Baby Driver

Baby Driver (2017) Working Title Films. Written and directed by Edgar Wright.

I really like Edgar Wright’s work. Going right back to the television cult classic Spaced (1999-2001) I’ve been a fan. But Wright was around before that, working with British comedy luminaries such as Bill Bailey and Alexei Sayle and making music videos.

Shaun of the Dead (2004), Hot Fuzz (2007) and The World’s End (2013) (collectively known as ‘The Cornetto Trilogy’) are all excellent movies, though I’m still not entirely sold on the second half of The World’s End. Scott Pilgrim vs. the World (2010) is, in my opinion, an often overlooked minor masterpiece, using some interesting methods to bring Bryan Lee O’Malley’s graphic novel to the screen. (If you haven’t seen it, go do it – you can thank me later).

So, what about Baby Driver? First, and arguably foremost, it’s a heist film, in the classic tradition of The Italian Job (1969) and a car chase movie, paying homage to films such as The French Connection (1971). Into this frenetic mix, Wright has put an amazing soundtrack and a solid cast. Many of the characters are archetypes but I found by the final act, I was totally invested in Doc (gloriously played by Kevin Spacey), Baby (Ansel Elgort) and his love interest, Debora (Lily James), who has surprisingly few lines but makes the most of her screen time. John Hamm, Jaime Foxx, Eiza Gonzalez and C J Jones are excellent in support.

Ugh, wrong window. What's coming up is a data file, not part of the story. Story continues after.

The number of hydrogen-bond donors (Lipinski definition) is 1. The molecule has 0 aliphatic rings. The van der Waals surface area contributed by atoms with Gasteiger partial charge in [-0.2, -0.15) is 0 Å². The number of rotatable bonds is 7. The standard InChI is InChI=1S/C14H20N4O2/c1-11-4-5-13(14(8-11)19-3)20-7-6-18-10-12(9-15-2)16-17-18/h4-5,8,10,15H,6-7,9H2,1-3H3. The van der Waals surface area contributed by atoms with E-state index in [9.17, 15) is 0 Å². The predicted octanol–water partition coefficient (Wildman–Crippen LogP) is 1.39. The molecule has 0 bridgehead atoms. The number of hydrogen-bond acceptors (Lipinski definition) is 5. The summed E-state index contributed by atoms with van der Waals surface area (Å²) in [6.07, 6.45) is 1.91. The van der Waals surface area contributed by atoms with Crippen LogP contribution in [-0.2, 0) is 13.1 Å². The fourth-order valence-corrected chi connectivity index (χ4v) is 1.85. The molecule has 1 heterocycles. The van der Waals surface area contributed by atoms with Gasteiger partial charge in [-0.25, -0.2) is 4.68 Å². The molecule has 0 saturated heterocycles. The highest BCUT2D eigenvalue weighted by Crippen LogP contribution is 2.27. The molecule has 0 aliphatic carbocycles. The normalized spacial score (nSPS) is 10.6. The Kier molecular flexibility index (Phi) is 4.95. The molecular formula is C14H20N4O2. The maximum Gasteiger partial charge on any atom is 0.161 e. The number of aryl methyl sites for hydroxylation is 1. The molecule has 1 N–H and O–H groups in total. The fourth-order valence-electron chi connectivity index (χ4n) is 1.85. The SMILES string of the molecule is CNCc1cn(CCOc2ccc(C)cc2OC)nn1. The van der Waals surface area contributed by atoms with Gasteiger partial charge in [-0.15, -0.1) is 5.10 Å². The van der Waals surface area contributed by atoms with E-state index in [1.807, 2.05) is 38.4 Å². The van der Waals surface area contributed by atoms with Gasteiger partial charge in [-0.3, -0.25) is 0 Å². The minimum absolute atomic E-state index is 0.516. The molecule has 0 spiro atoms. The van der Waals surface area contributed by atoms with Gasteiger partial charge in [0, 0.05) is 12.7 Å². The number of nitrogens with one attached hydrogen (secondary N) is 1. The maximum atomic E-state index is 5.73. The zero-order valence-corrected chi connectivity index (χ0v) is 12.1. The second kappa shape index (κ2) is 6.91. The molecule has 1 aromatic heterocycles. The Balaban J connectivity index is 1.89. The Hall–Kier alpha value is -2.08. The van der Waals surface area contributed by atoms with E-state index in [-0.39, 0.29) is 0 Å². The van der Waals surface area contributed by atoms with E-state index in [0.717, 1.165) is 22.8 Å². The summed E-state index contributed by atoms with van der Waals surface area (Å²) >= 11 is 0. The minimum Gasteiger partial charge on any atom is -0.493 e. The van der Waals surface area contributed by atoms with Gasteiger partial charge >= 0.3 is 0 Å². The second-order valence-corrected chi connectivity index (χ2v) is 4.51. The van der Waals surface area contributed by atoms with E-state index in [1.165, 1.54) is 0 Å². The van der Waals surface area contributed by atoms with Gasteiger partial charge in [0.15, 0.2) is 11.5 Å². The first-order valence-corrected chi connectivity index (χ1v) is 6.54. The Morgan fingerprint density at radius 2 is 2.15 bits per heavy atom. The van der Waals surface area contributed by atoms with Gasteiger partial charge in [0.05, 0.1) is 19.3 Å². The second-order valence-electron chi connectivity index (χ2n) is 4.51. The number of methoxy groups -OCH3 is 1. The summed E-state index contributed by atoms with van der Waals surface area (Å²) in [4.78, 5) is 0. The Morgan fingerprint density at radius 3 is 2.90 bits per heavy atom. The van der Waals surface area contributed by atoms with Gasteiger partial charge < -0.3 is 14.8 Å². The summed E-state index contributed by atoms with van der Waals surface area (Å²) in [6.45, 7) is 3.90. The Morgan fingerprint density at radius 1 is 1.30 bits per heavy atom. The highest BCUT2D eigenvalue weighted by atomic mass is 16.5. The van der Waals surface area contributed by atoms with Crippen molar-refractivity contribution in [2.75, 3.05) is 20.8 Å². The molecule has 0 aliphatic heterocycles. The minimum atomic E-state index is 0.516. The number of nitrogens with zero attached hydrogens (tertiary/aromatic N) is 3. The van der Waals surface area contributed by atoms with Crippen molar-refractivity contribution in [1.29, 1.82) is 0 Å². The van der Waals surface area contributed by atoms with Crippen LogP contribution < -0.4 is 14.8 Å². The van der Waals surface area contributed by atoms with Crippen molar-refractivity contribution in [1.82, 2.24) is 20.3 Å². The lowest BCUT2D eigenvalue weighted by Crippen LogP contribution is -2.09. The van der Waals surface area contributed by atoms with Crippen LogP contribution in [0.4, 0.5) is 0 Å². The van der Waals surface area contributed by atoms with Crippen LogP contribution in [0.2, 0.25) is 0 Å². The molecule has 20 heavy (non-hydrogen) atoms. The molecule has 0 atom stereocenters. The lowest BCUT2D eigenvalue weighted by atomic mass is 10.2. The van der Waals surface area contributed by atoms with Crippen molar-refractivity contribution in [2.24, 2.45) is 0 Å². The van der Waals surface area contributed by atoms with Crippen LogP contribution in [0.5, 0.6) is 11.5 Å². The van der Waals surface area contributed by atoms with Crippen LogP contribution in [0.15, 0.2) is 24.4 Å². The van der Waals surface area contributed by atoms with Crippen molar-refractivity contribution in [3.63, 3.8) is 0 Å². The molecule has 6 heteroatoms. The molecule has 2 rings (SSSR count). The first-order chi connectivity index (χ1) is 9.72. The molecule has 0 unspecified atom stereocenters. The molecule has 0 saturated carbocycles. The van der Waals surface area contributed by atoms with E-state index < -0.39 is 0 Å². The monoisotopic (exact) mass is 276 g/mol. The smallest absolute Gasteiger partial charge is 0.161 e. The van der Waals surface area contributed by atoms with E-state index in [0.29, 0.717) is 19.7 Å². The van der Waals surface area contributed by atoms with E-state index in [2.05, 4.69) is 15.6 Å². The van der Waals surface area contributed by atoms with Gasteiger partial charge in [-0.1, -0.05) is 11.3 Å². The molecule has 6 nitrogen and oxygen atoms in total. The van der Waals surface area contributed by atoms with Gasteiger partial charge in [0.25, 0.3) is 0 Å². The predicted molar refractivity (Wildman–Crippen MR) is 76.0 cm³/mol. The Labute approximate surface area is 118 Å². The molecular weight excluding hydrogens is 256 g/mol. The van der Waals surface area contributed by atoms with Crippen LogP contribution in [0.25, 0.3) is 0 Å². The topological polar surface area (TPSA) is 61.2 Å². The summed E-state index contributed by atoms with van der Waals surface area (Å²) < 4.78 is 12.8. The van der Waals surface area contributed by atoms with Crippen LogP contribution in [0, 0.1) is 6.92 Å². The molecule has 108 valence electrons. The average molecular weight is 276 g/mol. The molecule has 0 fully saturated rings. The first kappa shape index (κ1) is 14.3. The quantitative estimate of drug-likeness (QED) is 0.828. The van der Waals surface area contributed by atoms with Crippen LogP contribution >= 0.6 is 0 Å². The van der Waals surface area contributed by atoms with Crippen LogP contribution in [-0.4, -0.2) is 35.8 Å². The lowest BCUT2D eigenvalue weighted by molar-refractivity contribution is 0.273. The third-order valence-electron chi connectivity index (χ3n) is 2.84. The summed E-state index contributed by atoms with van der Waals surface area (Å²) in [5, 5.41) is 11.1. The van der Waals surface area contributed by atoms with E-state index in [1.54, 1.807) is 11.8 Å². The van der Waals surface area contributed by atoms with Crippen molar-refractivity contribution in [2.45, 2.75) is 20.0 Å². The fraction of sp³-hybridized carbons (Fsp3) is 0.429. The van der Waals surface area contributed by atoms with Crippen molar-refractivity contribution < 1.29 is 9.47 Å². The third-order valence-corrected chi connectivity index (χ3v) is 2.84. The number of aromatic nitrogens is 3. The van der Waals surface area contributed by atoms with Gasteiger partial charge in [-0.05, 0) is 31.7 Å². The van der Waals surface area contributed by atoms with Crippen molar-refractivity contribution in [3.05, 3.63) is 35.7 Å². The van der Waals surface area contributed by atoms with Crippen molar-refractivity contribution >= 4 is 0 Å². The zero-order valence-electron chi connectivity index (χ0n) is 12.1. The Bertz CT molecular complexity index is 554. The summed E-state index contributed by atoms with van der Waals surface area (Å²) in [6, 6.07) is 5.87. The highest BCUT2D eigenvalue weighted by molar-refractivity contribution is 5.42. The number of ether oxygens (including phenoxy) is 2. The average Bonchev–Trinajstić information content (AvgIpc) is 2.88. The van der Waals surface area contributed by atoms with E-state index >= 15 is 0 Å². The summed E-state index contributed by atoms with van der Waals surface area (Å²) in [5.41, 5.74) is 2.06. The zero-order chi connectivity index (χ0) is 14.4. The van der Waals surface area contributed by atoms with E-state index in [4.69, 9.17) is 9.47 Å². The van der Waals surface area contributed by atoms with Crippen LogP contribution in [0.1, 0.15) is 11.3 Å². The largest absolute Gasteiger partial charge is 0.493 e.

While Wright is on record as saying most of the car chase scenes were done without a lot of CG assistance, I think the real unsung heroes of this film are cinematographer, Bill Pope and editors, Jonathon Amos and Paul Machliss. Their work here is exemplary, with the end product being possibly the first Car Chase Heist Musical.

This is a project that Edgar Wright has been wanting to make for many years. There’s echoes of Baby Driver in much of his previous work, (have a look at the music video for ‘Blue Song’ by UK duo Mint Royale from 2003) and he finally started it properly when he famously (and some would say wisely) walked away from Ant-Man (2015).

Apart from possibly spawning a new sub genre, there’s nothing new or groundbreaking with Baby Driver – but it’s incredibly entertaining, and surely with the current state of our world, that’s not such a bad thing. On reflection, I’d rather have Baby Driver than a Wright-directed Ant-Man 😀

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